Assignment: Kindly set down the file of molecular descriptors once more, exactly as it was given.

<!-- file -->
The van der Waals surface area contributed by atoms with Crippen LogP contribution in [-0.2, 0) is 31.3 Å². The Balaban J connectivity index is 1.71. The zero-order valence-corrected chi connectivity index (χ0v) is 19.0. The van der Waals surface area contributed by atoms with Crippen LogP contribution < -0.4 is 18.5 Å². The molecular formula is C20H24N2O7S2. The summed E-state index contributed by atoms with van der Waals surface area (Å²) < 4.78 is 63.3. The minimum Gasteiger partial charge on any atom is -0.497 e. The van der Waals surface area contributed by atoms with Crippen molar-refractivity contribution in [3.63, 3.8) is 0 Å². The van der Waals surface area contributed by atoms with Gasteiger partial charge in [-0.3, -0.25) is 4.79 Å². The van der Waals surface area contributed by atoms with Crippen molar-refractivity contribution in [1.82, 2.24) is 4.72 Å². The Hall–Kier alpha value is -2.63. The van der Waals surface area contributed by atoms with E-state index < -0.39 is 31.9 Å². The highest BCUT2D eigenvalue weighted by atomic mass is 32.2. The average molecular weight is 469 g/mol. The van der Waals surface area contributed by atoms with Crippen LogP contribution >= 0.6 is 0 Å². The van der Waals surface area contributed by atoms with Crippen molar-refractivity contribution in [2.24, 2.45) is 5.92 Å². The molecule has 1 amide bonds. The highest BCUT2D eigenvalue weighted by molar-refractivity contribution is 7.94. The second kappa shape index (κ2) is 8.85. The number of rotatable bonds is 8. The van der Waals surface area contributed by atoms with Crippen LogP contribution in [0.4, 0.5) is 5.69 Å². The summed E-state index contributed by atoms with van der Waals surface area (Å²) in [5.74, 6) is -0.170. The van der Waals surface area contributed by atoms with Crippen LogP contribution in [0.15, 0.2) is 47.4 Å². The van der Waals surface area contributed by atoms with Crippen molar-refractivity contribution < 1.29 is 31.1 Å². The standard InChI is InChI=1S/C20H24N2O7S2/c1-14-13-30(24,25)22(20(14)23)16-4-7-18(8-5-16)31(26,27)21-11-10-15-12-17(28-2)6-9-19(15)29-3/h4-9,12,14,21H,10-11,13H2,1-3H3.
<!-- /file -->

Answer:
The van der Waals surface area contributed by atoms with Crippen LogP contribution in [-0.2, 0) is 31.3 Å². The Balaban J connectivity index is 1.71. The zero-order valence-corrected chi connectivity index (χ0v) is 19.0. The van der Waals surface area contributed by atoms with Crippen LogP contribution < -0.4 is 18.5 Å². The molecular formula is C20H24N2O7S2. The summed E-state index contributed by atoms with van der Waals surface area (Å²) < 4.78 is 63.3. The minimum Gasteiger partial charge on any atom is -0.497 e. The van der Waals surface area contributed by atoms with Crippen molar-refractivity contribution in [3.63, 3.8) is 0 Å². The van der Waals surface area contributed by atoms with Gasteiger partial charge in [-0.3, -0.25) is 4.79 Å². The van der Waals surface area contributed by atoms with Crippen molar-refractivity contribution in [1.82, 2.24) is 4.72 Å². The Hall–Kier alpha value is -2.63. The van der Waals surface area contributed by atoms with E-state index < -0.39 is 31.9 Å². The highest BCUT2D eigenvalue weighted by atomic mass is 32.2. The average molecular weight is 469 g/mol. The van der Waals surface area contributed by atoms with Crippen LogP contribution >= 0.6 is 0 Å². The van der Waals surface area contributed by atoms with Crippen molar-refractivity contribution in [2.24, 2.45) is 5.92 Å². The molecule has 1 amide bonds. The highest BCUT2D eigenvalue weighted by molar-refractivity contribution is 7.94. The second kappa shape index (κ2) is 8.85. The number of rotatable bonds is 8. The van der Waals surface area contributed by atoms with Crippen LogP contribution in [0.4, 0.5) is 5.69 Å². The summed E-state index contributed by atoms with van der Waals surface area (Å²) in [5.74, 6) is -0.170. The van der Waals surface area contributed by atoms with Crippen LogP contribution in [0.15, 0.2) is 47.4 Å². The van der Waals surface area contributed by atoms with Crippen molar-refractivity contribution < 1.29 is 31.1 Å². The standard InChI is InChI=1S/C20H24N2O7S2/c1-14-13-30(24,25)22(20(14)23)16-4-7-18(8-5-16)31(26,27)21-11-10-15-12-17(28-2)6-9-19(15)29-3/h4-9,12,14,21H,10-11,13H2,1-3H3.